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Divorce: Study links cold feet to marital trouble

For many New Jersey couples who are engaged, getting cold feet prior to the wedding is relatively normal. However, new research appears to have found a link between pre-wedding jitters and a higher rate of divorce. The study surveyed 232 couples over a period of four years and found that two-thirds of the people surveyed had at least one partner who reported getting cold feet prior to their wedding.

Out of all of the couples surveyed, 12 percent of the marriages ended in divorce. With such concerning results, couples who are about to enter matrimony may want to consider the option of a prenuptial agreement, as such an agreement can help protect one's assets and could set his or her mind at ease before walking down the aisle.

The most significant trend was found on the female side of the marital equation. While only 8 percent of the women who didn't get cold feet divorced, a whopping 19 percent of the women who did have apprehension ended up getting divorced. Respectively, among the men surveyed, 14 percent of the ones who entered into a marriage with pre-wedding jitters ended up divorcing within the four-year study period.

Researchers followed up with the survey couples every six months for a period of four years. At each follow-up period, they asked them questions about their marital satisfaction and if they were still married to the same partner. When the results are all taken together, there appears to be a link between couples who had cold feet and a higher divorce rate, especially with women.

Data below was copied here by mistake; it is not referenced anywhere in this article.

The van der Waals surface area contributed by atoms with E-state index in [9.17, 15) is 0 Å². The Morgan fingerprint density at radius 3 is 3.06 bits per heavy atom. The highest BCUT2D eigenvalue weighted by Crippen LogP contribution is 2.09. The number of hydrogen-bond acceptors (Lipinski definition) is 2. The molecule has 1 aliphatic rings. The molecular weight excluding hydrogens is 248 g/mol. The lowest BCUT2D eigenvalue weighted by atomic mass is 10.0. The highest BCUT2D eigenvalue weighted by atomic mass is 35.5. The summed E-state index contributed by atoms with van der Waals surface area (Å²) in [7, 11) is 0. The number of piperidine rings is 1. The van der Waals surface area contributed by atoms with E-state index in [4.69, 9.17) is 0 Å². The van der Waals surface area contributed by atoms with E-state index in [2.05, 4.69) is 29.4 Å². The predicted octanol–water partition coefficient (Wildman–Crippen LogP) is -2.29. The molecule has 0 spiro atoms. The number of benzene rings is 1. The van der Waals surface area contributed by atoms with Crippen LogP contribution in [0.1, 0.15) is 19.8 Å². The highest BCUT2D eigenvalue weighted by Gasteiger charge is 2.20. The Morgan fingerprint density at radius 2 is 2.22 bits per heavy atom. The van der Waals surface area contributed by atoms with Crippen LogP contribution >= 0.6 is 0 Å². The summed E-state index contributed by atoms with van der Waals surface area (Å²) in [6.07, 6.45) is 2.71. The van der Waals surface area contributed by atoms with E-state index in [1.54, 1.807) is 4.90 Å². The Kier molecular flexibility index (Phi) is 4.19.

Many New Jersey residents know how difficult a divorce can be. Whether this new research makes a difference in the marital rate is unknown, but it is also important to remember the data was gathered several years ago. With changing social norms and relationship values, the statistics on this sort of issue are likely to change often. However, the results could send an important message about the power of intuition, and also suggests a greater need for advance planning when it comes to marriage. Using a prenuptial agreement may help couples feel more at ease with the situation and could make walking down the aisle a little easier because each party knows that regardless of what happens in years to come, their financial future is likely secure.

Source: Business Insider, "Getting 'Cold Feet' Is A Sign Of Trouble Ahead," Jennifer Welsh, Sept. 13, 2012

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